Students at the Harris School of Public Policy Studies have selected Paula Worthington and Kerwin Charles as their favorite teachers for the 2010-11 academic year.
In course evaluations for Worthington, a senior lecturer, and Charles, the Edwin A. and Betty L. Bergman Distinguished Service Professor, students continuously praise their engaging and passionate teaching.
“There is nothing else to say about Paula, except that she is amazing and is by far one of the best teachers at Harris,” wrote one student. “She is so patient with students and is so welcoming of students who have questions during office hours. She will sit with you for however long it takes to get a concept. I cannot stress how valuable Paula is to Harris.”
Another student wrote: “Professor Worthington is a fantastic professor. She is clear, committed, engaged, thoughtful; she has a fantastic sense of humor.”
For Worthington, chosen as Best Teacher in a Non-Core Course for the sixth time in seven years, that feeling is mutual.
She credits her students as “intelligent, hard-working and passionate about getting the most from their Harris education” in her classes on cost-benefit analysis, state and local public finance, and her practicum project.
Charles, who received the award for Best Teacher in a Core Course for the third year in a row, said he was “quite pleased and humbled” by being honored this way.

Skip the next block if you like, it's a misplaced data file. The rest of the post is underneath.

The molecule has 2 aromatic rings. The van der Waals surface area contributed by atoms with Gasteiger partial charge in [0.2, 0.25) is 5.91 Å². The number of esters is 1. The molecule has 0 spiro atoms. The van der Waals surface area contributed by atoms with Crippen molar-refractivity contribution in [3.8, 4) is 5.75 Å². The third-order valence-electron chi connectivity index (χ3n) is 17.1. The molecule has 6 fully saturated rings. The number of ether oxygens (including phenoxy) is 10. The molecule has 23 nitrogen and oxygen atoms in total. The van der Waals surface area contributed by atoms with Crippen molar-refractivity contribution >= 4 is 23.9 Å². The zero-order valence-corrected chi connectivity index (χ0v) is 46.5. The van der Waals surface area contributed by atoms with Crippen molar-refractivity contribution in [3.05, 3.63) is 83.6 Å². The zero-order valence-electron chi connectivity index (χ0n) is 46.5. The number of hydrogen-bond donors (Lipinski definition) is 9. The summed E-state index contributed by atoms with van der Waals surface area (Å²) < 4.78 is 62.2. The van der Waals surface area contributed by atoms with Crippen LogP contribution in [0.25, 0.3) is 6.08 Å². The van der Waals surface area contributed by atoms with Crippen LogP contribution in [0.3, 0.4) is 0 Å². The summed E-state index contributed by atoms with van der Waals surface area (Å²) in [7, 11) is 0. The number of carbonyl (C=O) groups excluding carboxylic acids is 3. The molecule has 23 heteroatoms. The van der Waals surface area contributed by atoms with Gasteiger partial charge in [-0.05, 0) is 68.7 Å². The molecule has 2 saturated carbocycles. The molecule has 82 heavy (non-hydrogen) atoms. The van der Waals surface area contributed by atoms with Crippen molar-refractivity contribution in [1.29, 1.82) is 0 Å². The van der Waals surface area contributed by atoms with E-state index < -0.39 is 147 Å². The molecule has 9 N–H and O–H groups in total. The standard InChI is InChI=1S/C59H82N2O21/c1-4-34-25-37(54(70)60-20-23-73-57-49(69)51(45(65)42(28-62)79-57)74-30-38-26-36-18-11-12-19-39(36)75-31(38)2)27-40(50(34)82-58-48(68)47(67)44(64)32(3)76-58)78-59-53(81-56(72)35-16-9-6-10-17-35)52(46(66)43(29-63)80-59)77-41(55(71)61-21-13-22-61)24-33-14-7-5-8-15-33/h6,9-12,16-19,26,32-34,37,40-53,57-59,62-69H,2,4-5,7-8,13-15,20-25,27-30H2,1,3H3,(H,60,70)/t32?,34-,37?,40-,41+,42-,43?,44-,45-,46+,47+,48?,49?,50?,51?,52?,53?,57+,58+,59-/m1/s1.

His microeconomics course is a favorite among students at Chicago Harris.
“I went into this class having never seen econ,” wrote a student in a course evaluation earlier this year. “I left the first two classes totally bewildered. And then I started to see why Kerwin has been voted the students’ favorite teacher. His way of explaining things, keeping the class energized and pure passion for teaching allow students to really see and understand what he’s teaching, not just memorize it.”
Another enthusiastic student wrote: “His lectures have most students on the edge of their seats, and the classroom environment he creates is quite active, participatory, and also challenging. He requires students to think deeply about the subject matter and to truly grasp difficult concepts.”
To read more about Worthington and Charles, go here.